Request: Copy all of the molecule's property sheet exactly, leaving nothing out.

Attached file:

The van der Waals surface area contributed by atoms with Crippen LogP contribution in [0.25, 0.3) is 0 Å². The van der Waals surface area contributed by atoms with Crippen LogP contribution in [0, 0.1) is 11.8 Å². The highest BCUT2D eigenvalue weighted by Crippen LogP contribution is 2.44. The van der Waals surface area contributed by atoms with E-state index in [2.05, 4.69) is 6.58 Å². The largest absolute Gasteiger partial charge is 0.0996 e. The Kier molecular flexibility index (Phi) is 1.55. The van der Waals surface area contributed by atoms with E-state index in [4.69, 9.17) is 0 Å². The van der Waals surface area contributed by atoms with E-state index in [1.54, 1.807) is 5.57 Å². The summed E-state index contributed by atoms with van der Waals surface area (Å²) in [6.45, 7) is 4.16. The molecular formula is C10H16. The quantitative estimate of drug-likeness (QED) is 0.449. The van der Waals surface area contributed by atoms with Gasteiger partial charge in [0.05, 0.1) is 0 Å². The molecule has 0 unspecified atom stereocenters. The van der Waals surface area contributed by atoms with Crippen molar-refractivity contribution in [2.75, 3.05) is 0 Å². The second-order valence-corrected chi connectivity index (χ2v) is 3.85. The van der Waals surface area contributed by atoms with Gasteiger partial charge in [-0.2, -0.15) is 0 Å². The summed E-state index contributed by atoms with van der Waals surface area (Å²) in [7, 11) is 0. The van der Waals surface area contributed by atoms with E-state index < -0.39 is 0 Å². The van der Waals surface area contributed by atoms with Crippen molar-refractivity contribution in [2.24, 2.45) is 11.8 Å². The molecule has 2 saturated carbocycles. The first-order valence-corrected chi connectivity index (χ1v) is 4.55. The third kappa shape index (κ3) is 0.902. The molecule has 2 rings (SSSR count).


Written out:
The van der Waals surface area contributed by atoms with Crippen LogP contribution in [0.25, 0.3) is 0 Å². The van der Waals surface area contributed by atoms with Crippen LogP contribution in [0, 0.1) is 11.8 Å². The highest BCUT2D eigenvalue weighted by Crippen LogP contribution is 2.44. The van der Waals surface area contributed by atoms with E-state index in [2.05, 4.69) is 6.58 Å². The largest absolute Gasteiger partial charge is 0.0996 e. The Kier molecular flexibility index (Phi) is 1.55. The van der Waals surface area contributed by atoms with E-state index in [4.69, 9.17) is 0 Å². The van der Waals surface area contributed by atoms with E-state index in [1.54, 1.807) is 5.57 Å². The summed E-state index contributed by atoms with van der Waals surface area (Å²) in [6.45, 7) is 4.16. The molecular formula is C10H16. The quantitative estimate of drug-likeness (QED) is 0.449. The van der Waals surface area contributed by atoms with Gasteiger partial charge in [0.05, 0.1) is 0 Å². The molecule has 0 unspecified atom stereocenters. The van der Waals surface area contributed by atoms with Crippen molar-refractivity contribution in [2.75, 3.05) is 0 Å². The second-order valence-corrected chi connectivity index (χ2v) is 3.85. The van der Waals surface area contributed by atoms with Gasteiger partial charge in [-0.2, -0.15) is 0 Å². The summed E-state index contributed by atoms with van der Waals surface area (Å²) in [7, 11) is 0. The van der Waals surface area contributed by atoms with E-state index < -0.39 is 0 Å². The van der Waals surface area contributed by atoms with Crippen molar-refractivity contribution in [2.24, 2.45) is 11.8 Å². The molecule has 2 saturated carbocycles. The first-order valence-corrected chi connectivity index (χ1v) is 4.55. The third kappa shape index (κ3) is 0.902. The molecule has 2 rings (SSSR count).